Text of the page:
56. Hang down your head, Tom Foley Posted: September 29, 2009 at 08:13 PM (#3335880)
Seriously, is it possible not to be aware that your common-law wife is legally linked to you? I have to imagine that some dude who lived with a woman for years didn't really want her to get his money, but she did because she's his CLW.


It took ten years for Dave Winfield's non-common-law marriage to sort itself out.
   57. RJ in TO Posted: September 29, 2009 at 08:15 PM (#3335886)
stronger beer

I find this hard to believe. Stronger than the mass-produced American beers, maybe...


That's what I meant. Our base percentage for alcohol content in beer is 5%. In terms of microbrews and smaller labels, I don't know which country produces the more ridiculous concentrations. Unibroue, based out of Quebec, has at least a couple at the 10%+ range, and I've seen a decent selection of other breweries which produce at least one or two items with double-digit percentages, but I know that there are a couple US breweries which like to play in the 15%+ ranges.
   58. Bring Me the Head of Alfredo Griffin (Vlad) Posted: September 29, 2009 at 08:17 PM (#3335887)
"Former New York Yankees star Chuck Knoblauch surrendered to authorities this morning after being charged with assault."

Surrendered? So not only is he a wife-beater, he's a quitter, too.
   59. SoSHially Unacceptable Posted: September 29, 2009 at 08:18 PM (#3335888)
He won more titles with the Yankees than with the Twins. He was a Yankee far more recently. If he were to go to the Hall, his cap would be a Yankee one.


No it wouldn't. He spent three extra years in Minnesota. Additionally, he was a lot better in Minny than New York.
   60. BDC Posted: September 29, 2009 at 08:18 PM (#3335890)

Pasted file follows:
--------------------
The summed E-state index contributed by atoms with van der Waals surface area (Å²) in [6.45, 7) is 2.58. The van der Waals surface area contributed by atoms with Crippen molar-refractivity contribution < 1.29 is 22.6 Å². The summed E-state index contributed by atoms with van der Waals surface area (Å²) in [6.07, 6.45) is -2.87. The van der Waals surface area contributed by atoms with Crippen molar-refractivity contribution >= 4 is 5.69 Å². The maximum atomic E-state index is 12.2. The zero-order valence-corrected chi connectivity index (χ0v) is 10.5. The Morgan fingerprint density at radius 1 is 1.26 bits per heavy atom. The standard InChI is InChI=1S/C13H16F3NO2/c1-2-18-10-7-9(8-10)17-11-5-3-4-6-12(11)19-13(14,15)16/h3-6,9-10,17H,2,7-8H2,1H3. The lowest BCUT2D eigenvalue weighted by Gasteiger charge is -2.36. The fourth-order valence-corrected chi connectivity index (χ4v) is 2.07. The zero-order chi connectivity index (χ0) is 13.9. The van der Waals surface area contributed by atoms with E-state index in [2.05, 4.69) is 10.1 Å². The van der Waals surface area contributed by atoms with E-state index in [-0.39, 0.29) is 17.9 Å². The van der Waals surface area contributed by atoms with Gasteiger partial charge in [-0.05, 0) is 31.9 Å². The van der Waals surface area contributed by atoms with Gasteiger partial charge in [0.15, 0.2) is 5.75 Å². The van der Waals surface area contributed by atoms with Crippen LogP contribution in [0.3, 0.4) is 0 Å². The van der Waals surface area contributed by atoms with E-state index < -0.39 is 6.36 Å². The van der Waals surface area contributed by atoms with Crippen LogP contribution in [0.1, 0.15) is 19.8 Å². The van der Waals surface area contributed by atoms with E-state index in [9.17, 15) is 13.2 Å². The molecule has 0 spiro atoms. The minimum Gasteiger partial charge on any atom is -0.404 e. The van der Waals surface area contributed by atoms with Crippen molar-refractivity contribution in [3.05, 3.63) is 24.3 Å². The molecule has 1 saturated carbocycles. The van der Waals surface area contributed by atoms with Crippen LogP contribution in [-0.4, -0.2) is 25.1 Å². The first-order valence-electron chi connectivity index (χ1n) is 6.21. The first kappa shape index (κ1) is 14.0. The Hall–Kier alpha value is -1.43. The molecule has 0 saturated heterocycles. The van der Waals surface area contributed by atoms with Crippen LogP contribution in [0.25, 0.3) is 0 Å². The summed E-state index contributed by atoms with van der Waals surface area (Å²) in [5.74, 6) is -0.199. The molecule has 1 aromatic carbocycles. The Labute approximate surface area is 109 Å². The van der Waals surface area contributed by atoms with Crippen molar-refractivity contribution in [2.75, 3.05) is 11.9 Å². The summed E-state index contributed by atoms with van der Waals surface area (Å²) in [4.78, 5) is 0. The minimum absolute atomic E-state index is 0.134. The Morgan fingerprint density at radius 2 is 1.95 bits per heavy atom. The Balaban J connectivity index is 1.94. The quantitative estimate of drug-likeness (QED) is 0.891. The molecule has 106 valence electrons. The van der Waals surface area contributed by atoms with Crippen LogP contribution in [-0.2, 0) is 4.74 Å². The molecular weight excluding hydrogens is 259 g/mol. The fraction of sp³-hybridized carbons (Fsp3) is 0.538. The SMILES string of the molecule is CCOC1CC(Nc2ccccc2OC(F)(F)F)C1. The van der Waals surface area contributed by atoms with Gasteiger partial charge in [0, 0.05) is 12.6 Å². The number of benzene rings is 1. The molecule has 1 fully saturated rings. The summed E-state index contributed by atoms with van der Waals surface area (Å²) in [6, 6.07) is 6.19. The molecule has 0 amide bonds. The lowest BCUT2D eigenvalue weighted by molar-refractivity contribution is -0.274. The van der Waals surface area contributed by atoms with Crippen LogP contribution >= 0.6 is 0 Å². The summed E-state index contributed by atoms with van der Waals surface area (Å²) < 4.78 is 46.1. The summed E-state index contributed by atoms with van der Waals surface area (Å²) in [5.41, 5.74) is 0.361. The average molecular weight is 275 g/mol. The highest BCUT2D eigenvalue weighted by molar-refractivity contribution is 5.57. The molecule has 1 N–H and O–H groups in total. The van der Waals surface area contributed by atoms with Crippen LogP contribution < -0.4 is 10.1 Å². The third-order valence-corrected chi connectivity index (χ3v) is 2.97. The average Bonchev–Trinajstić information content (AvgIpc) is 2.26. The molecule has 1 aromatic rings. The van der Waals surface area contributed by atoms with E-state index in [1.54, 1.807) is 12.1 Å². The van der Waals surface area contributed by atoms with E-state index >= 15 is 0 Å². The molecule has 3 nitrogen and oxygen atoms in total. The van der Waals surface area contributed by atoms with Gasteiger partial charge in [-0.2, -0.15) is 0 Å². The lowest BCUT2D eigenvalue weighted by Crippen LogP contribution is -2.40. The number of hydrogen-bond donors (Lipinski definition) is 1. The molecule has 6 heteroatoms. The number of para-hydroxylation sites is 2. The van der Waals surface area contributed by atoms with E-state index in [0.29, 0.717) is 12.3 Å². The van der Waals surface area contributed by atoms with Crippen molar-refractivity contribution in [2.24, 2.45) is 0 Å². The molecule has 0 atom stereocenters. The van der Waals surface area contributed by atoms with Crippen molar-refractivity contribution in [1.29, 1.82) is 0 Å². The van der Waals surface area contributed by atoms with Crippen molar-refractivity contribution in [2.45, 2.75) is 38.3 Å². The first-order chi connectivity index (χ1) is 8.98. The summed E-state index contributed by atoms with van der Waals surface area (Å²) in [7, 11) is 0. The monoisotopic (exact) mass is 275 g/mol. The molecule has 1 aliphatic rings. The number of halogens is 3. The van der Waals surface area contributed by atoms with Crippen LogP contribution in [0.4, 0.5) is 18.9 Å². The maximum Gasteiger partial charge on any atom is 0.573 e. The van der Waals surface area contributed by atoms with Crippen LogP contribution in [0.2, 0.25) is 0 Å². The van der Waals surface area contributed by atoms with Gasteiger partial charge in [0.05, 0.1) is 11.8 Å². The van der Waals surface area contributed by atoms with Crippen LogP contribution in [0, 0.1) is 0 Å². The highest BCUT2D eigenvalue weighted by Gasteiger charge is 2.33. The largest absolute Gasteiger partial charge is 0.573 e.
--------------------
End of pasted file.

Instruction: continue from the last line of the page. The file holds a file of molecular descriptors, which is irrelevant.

dump her for a few days after a certain number of years to start the clock again

The Texas rules would imply that there is no clock here. To be man and wife here, all you have to do is drive into Texarkana and have an argument in a diner.
   61. TVerik, the gum-snappin' hairdresser Posted: September 29, 2009 at 08:19 PM (#3335893)
It's a Houston paper. Which is physically closer to Houston - the Bronx or the Metrodome?
   62. RJ in TO Posted: September 29, 2009 at 08:20 PM (#3335894)
Additionally, he was a lot better in Minny than New York.


Number of fans killed by errant throws to first in Minnesota: 0
Number of fans killed by errant throws to first in New York: 43

Since 43 is a much more impressive number than 0, he should have been elected as a Yankee.
   63. Crispix reaches boiling point with lackluster play Posted: September 29, 2009 at 08:21 PM (#3335899)
It's a Houston paper. Which is physically closer to Houston - the Bronx or the Metrodome?
Kansas City is closer than either.
   64. Ray (RDP) Posted: September 29, 2009 at 08:22 PM (#3335904)
This wasn't a common-law marriage issue but I just learned last week that CBS anchor Charles Kuralt had a scret "shadow" family. From wiki:

But two years after his death, Kuralt's personal reputation came under scrutiny when a decades-long companionship with a Montana woman named Pat Baker was made public. Kuralt apparently had a second, "shadow" family with Baker while his wife lived in New York City and his daughters from a previous marriage lived on the eastern seaboard. Baker asserted that the house in Montana had been willed to her, a position upheld by the Montana Supreme Court. According to court testimony, Kuralt had met Baker while doing a story on "Pat Baker Park" in Reno, Nevada that Baker had promoted and volunteered to build in 1968. The park was in a low-income area of Reno that had no parks until Baker (née Shannon) promoted her plan. Kuralt mentions Pat Baker and the building of the park — but not the affair — in his autobiography.